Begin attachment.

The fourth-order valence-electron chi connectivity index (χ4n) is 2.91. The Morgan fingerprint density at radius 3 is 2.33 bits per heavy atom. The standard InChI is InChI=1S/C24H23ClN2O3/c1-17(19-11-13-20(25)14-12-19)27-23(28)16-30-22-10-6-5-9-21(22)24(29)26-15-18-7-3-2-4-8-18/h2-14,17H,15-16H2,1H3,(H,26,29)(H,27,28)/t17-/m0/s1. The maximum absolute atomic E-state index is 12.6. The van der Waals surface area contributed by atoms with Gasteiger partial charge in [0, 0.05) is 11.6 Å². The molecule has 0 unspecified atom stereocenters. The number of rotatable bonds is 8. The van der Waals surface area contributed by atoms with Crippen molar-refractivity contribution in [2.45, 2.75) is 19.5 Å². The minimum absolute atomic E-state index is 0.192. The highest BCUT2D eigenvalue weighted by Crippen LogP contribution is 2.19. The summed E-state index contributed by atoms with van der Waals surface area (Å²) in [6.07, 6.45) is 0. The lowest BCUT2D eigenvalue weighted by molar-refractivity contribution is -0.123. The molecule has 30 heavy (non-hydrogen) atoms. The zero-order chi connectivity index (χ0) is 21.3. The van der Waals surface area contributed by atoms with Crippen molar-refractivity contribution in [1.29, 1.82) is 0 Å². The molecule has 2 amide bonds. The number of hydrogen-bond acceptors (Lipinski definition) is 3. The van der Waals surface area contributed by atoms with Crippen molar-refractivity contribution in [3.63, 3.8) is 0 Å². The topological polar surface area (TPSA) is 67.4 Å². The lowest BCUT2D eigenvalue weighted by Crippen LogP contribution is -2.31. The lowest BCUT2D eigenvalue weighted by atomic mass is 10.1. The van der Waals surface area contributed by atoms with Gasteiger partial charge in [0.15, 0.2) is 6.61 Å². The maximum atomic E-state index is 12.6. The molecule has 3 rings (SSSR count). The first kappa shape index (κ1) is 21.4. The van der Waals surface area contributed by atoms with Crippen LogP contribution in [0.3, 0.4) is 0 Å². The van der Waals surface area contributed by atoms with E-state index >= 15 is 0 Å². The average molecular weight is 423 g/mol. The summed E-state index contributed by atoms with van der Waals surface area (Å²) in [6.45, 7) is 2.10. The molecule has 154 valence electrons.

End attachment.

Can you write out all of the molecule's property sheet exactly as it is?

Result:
The fourth-order valence-electron chi connectivity index (χ4n) is 2.91. The Morgan fingerprint density at radius 3 is 2.33 bits per heavy atom. The standard InChI is InChI=1S/C24H23ClN2O3/c1-17(19-11-13-20(25)14-12-19)27-23(28)16-30-22-10-6-5-9-21(22)24(29)26-15-18-7-3-2-4-8-18/h2-14,17H,15-16H2,1H3,(H,26,29)(H,27,28)/t17-/m0/s1. The maximum absolute atomic E-state index is 12.6. The van der Waals surface area contributed by atoms with Gasteiger partial charge in [0, 0.05) is 11.6 Å². The molecule has 0 unspecified atom stereocenters. The number of rotatable bonds is 8. The van der Waals surface area contributed by atoms with Crippen molar-refractivity contribution in [2.45, 2.75) is 19.5 Å². The minimum absolute atomic E-state index is 0.192. The highest BCUT2D eigenvalue weighted by Crippen LogP contribution is 2.19. The summed E-state index contributed by atoms with van der Waals surface area (Å²) in [6.07, 6.45) is 0. The lowest BCUT2D eigenvalue weighted by molar-refractivity contribution is -0.123. The molecule has 30 heavy (non-hydrogen) atoms. The zero-order chi connectivity index (χ0) is 21.3. The van der Waals surface area contributed by atoms with Crippen molar-refractivity contribution in [1.29, 1.82) is 0 Å². The molecule has 2 amide bonds. The number of hydrogen-bond acceptors (Lipinski definition) is 3. The van der Waals surface area contributed by atoms with Crippen molar-refractivity contribution in [3.63, 3.8) is 0 Å². The topological polar surface area (TPSA) is 67.4 Å². The lowest BCUT2D eigenvalue weighted by Crippen LogP contribution is -2.31. The lowest BCUT2D eigenvalue weighted by atomic mass is 10.1. The van der Waals surface area contributed by atoms with Gasteiger partial charge in [0.15, 0.2) is 6.61 Å². The maximum atomic E-state index is 12.6. The molecule has 3 rings (SSSR count). The first kappa shape index (κ1) is 21.4. The van der Waals surface area contributed by atoms with Crippen LogP contribution in [0.3, 0.4) is 0 Å². The van der Waals surface area contributed by atoms with E-state index >= 15 is 0 Å². The average molecular weight is 423 g/mol. The summed E-state index contributed by atoms with van der Waals surface area (Å²) in [6.45, 7) is 2.10. The molecule has 154 valence electrons.